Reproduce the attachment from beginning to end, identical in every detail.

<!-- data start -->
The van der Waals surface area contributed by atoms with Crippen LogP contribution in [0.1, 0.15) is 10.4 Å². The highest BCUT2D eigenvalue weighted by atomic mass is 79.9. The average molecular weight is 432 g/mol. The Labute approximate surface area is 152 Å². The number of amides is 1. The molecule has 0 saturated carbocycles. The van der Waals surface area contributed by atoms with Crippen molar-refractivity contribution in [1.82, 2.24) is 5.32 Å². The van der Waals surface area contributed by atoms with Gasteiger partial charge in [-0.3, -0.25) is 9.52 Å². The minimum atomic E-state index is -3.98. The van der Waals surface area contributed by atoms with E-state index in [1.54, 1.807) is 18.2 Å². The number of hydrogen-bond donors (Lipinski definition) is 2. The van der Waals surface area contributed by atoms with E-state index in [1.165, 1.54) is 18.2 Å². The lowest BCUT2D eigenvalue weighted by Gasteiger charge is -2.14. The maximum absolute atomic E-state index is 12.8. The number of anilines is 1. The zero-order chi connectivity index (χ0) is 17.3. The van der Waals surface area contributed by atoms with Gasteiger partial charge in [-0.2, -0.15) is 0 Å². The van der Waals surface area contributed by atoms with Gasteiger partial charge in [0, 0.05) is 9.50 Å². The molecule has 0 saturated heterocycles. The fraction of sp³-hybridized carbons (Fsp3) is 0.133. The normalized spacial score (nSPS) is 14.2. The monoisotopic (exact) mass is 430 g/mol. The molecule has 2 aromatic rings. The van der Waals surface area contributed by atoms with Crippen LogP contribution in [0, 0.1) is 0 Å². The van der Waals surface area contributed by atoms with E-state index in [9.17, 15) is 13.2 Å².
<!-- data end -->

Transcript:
The van der Waals surface area contributed by atoms with Crippen LogP contribution in [0.1, 0.15) is 10.4 Å². The highest BCUT2D eigenvalue weighted by atomic mass is 79.9. The average molecular weight is 432 g/mol. The Labute approximate surface area is 152 Å². The number of amides is 1. The molecule has 0 saturated carbocycles. The van der Waals surface area contributed by atoms with Crippen molar-refractivity contribution in [1.82, 2.24) is 5.32 Å². The van der Waals surface area contributed by atoms with Gasteiger partial charge in [-0.3, -0.25) is 9.52 Å². The minimum atomic E-state index is -3.98. The van der Waals surface area contributed by atoms with E-state index in [1.54, 1.807) is 18.2 Å². The number of hydrogen-bond donors (Lipinski definition) is 2. The van der Waals surface area contributed by atoms with E-state index in [1.165, 1.54) is 18.2 Å². The lowest BCUT2D eigenvalue weighted by Gasteiger charge is -2.14. The maximum absolute atomic E-state index is 12.8. The number of anilines is 1. The zero-order chi connectivity index (χ0) is 17.3. The van der Waals surface area contributed by atoms with Gasteiger partial charge in [-0.2, -0.15) is 0 Å². The van der Waals surface area contributed by atoms with Gasteiger partial charge in [0, 0.05) is 9.50 Å². The molecule has 0 saturated heterocycles. The fraction of sp³-hybridized carbons (Fsp3) is 0.133. The normalized spacial score (nSPS) is 14.2. The monoisotopic (exact) mass is 430 g/mol. The molecule has 2 aromatic rings. The van der Waals surface area contributed by atoms with Crippen LogP contribution in [0, 0.1) is 0 Å². The van der Waals surface area contributed by atoms with E-state index in [9.17, 15) is 13.2 Å².